Fairy-Tale Files, published once weekly, feature three variations of a fairy tale chosen by one of Fairy Tale Review’s editors, readers, editorial assistants, or contributors.
Baba Yaga is an ambiguous character featured in a number of fairy tales over the years. A supernatural being who’s oftentimes deformed, this evil witch doesn’t have a magic mirror or a talking crow. She flies around in a mortar, wields a pestle, and lives deep in the forest—her hut described as standing on chicken legs! (That’s one way to get around). Never the main focus, she helps or hinders protagonists. In the tale of Koschei the Deathless, she tests the hero Ivan to prove his mettle before giving him a magic horse in order to defeat Koschei.
Vasilisa the Beautiful shares many elements with the more famous Cinderella. However, you won’t find any pumpkins or talking animals when Vasilisa undertakes a quest to find Baba Yaga’s hut to fetch light from it (her stepmother’s shanty—Vasalisa’s current residence—snuffed of its luminescence). As a result, Baba encumbers the young girl with various tasks before giving her the light, conveniently located in a skull-lantern. This time, Baba is not a villain, but rather a way to assist and assess the heroine’s journey, which culminates in Vasalisa’s betrothal to a tsar after her turn as a Russian cloth-maker’s assistant.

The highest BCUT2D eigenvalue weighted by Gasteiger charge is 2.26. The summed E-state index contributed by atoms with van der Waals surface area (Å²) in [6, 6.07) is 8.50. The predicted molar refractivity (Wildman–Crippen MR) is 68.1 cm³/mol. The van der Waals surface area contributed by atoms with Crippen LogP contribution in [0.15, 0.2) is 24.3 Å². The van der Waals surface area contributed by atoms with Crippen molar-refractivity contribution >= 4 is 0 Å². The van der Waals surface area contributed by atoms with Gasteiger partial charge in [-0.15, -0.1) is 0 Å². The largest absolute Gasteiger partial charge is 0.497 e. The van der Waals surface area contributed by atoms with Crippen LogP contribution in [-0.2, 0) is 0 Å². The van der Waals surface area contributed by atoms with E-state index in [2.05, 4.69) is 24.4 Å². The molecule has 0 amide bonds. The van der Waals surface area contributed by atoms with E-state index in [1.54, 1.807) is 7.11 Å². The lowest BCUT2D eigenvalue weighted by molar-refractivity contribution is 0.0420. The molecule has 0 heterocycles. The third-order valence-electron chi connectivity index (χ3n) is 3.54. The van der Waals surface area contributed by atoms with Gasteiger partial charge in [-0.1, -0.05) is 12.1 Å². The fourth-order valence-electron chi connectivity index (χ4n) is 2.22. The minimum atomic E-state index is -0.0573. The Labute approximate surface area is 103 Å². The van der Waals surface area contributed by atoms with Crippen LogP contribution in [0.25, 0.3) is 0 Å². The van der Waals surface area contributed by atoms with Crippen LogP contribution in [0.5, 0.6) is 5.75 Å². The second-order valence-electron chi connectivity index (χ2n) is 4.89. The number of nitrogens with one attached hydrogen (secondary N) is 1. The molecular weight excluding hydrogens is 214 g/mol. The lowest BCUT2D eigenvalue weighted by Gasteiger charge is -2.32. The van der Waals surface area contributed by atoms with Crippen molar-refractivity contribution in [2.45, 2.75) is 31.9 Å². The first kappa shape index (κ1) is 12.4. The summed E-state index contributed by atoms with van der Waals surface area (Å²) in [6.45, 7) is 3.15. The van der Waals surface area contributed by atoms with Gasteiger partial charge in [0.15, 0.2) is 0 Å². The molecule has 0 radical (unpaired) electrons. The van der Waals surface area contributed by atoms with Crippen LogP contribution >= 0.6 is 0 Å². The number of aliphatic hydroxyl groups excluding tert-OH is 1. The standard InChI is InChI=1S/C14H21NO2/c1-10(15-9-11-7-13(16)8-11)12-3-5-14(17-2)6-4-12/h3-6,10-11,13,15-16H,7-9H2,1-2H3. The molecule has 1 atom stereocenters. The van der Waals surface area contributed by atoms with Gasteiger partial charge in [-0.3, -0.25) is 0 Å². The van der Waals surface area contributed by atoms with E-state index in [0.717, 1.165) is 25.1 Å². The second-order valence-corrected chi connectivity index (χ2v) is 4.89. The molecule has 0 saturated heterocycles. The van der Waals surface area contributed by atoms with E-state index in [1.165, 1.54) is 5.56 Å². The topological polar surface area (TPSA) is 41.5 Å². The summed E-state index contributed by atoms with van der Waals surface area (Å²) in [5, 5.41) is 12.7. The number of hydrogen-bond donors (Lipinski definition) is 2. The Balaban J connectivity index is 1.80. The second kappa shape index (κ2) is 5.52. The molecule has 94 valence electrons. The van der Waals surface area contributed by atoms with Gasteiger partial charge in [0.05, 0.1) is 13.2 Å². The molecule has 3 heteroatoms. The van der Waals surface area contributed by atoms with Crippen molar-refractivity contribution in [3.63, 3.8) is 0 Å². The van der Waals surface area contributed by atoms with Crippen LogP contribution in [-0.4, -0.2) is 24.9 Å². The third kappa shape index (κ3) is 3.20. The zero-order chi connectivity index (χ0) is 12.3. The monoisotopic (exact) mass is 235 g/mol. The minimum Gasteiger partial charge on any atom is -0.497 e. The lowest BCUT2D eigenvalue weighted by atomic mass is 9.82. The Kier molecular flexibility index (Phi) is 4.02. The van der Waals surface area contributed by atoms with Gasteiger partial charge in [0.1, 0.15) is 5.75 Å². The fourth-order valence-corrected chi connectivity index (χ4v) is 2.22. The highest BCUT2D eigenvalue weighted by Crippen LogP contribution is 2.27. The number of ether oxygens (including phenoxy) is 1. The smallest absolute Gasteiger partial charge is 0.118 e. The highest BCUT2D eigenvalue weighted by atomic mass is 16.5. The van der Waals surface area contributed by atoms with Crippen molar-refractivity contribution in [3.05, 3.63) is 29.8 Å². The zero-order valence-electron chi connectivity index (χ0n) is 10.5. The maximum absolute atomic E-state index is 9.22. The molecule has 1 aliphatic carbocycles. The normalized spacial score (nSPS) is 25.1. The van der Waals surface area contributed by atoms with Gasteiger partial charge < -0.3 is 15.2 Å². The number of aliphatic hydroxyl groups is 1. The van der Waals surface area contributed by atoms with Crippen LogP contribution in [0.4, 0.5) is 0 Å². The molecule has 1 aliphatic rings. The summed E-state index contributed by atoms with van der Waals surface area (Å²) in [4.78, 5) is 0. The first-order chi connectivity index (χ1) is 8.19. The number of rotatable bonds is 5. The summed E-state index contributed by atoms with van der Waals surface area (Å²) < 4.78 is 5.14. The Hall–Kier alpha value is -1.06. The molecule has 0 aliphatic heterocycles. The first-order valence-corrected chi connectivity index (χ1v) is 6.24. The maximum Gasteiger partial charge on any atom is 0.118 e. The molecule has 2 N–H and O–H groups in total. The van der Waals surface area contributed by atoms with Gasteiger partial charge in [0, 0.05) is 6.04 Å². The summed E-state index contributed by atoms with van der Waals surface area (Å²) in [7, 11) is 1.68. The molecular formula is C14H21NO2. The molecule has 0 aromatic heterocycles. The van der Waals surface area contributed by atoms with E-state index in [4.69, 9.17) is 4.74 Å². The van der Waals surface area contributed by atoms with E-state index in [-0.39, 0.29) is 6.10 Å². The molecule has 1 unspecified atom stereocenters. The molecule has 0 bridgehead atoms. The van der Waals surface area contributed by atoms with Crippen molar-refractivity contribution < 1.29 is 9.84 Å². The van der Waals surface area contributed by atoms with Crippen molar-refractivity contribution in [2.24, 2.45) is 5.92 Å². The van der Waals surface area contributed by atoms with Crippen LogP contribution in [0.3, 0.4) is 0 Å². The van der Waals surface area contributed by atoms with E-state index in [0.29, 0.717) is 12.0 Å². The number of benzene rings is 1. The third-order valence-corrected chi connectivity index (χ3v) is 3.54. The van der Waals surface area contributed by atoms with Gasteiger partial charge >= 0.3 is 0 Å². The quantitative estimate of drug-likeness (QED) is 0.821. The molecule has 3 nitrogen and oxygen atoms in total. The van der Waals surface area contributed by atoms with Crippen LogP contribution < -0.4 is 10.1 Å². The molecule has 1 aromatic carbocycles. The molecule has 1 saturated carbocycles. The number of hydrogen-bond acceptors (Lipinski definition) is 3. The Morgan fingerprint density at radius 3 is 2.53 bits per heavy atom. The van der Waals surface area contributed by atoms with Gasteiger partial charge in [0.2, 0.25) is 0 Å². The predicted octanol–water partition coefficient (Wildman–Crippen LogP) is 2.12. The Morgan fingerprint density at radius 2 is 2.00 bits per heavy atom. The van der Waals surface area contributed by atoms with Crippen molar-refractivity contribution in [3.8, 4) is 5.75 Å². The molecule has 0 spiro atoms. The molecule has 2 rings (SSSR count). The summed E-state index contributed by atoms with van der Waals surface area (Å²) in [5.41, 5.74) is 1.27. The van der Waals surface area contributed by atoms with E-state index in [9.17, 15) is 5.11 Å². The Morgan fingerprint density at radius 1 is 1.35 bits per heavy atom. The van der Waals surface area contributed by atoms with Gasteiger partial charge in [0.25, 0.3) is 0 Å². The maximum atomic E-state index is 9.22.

Baba Yaga’s most recent iteration is as downloadable content in the 2015 Xbox One video game, Rise of the Tomb Raider. Here, Baba presides over the Vale region of Siberia. Lara Croft accepts a mission to help a young woman find her erratic grandfather who has disappeared while searching for his wife. Lara travels to the Vale, but is incapacitated by portents of her father’s death. It is eventually revealed that Baba Yaga is, in fact, the missing grandfather’s wife using an indigenous hallucinogen to bring about visions, casting herself as Baba as a means of protection against potential Russian oppressors.
This edition of Fairy-Tale Files is brought to you by editorial assistant Jared Hughes and poetry editor Jon Riccio.